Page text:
Sunday, April 17, 2011

USC Professor Teaching ACPE Leadership Course

The difficulty many physicians have with leadership stems from a common misunderstanding, according to David Logan, PhD, USC faculty member and best-selling author. "The problem is most people have leadership problems they try to address using management solutions, which never, ever works," said Logan. There are a lot of differences between management and leadership. Both are important but they address different problems. Management is what you need when you have a cost overrun or an unclear process. But when you must inspire employees, get everyone working toward a common goal or deal with disruptive behavior, management just won't cut it. "Leadership can create change," Logan said. "Management doesn’t create change – management creates predictability and order. That’s not going to get us where we want to go."

Logan brought his extensive expertise on the subject of leadership to the popular Physician in Management seminar, ACPE's foundational course. He made his debut at the 2011 Annual Meeting in San Antonio, Texas on Monday, April 11.

“Leadership can create change... Management doesn’t create change”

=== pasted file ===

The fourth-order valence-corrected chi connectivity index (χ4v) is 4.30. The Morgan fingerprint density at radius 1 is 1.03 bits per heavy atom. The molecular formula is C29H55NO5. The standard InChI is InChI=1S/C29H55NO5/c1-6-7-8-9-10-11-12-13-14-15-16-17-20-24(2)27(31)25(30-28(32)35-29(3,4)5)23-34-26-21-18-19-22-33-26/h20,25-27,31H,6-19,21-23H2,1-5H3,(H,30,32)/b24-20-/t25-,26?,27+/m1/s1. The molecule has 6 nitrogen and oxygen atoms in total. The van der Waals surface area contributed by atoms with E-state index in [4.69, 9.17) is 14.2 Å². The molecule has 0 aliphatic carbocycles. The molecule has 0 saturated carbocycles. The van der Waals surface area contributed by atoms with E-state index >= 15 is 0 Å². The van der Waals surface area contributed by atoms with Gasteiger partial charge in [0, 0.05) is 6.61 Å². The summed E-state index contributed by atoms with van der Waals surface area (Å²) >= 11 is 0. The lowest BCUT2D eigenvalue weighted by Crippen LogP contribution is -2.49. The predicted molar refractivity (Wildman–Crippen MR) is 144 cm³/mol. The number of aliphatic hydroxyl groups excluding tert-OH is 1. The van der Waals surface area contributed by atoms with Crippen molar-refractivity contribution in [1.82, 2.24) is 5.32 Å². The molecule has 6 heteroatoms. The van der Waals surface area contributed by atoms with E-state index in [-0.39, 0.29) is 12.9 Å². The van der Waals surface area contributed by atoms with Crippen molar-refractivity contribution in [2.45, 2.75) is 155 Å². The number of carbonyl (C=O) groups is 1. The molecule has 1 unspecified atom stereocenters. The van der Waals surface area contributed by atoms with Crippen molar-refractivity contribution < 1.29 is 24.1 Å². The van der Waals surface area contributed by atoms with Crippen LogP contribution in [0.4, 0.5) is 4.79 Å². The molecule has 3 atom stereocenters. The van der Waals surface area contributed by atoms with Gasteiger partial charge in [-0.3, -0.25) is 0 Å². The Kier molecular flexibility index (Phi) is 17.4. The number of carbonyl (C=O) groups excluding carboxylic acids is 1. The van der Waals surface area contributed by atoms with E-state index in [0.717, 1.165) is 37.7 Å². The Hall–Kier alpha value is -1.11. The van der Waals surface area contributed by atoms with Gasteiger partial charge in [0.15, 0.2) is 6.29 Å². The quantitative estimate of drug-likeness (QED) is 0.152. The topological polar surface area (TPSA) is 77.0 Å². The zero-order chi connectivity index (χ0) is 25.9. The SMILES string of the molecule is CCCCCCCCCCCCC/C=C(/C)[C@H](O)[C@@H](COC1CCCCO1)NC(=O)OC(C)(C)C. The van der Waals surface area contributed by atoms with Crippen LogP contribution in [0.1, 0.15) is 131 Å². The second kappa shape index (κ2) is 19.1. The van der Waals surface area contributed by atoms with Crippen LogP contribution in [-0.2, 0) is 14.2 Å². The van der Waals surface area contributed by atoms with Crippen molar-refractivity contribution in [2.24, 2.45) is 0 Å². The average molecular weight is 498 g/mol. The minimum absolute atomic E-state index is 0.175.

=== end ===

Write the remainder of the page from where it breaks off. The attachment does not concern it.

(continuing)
Logan has an extensive history in the field of management and organization. He has taught at USC's Marshall School of Business since 1996, including courses in management consulting, negotiation and leadership. He currently teaches management and leadership in the USC Executive MBA.

Logan also served as Marshall's Associate Dean/Executive Director of Executive Education from 2001-2004. During that time, he became acquainted with ACPE when the schools collaborated on a Masters in Medical Management (MMM) degree.

“I just fell in love with the physician leadership issue," Logan said. "I really like physician leaders. They’re smart people and they’re very well intended. They really want to do the right thing, but they’re usually under-resourced.” Logan said his goal is to teach physician leaders effective leadership techniques that can be applied to everyday situations. Too often, he said, physicians fall back on management practices that won't help them achieve their goals. Now more than ever, physicians need to be trained as leaders, Logan said. The status quo will no longer be acceptable. For the first time in health care, we absolutely need leaders of change," he said. "They’re not optional."

The 2011 ACPE Annual Meeting was in San Antonio, Texas, April 8-12.

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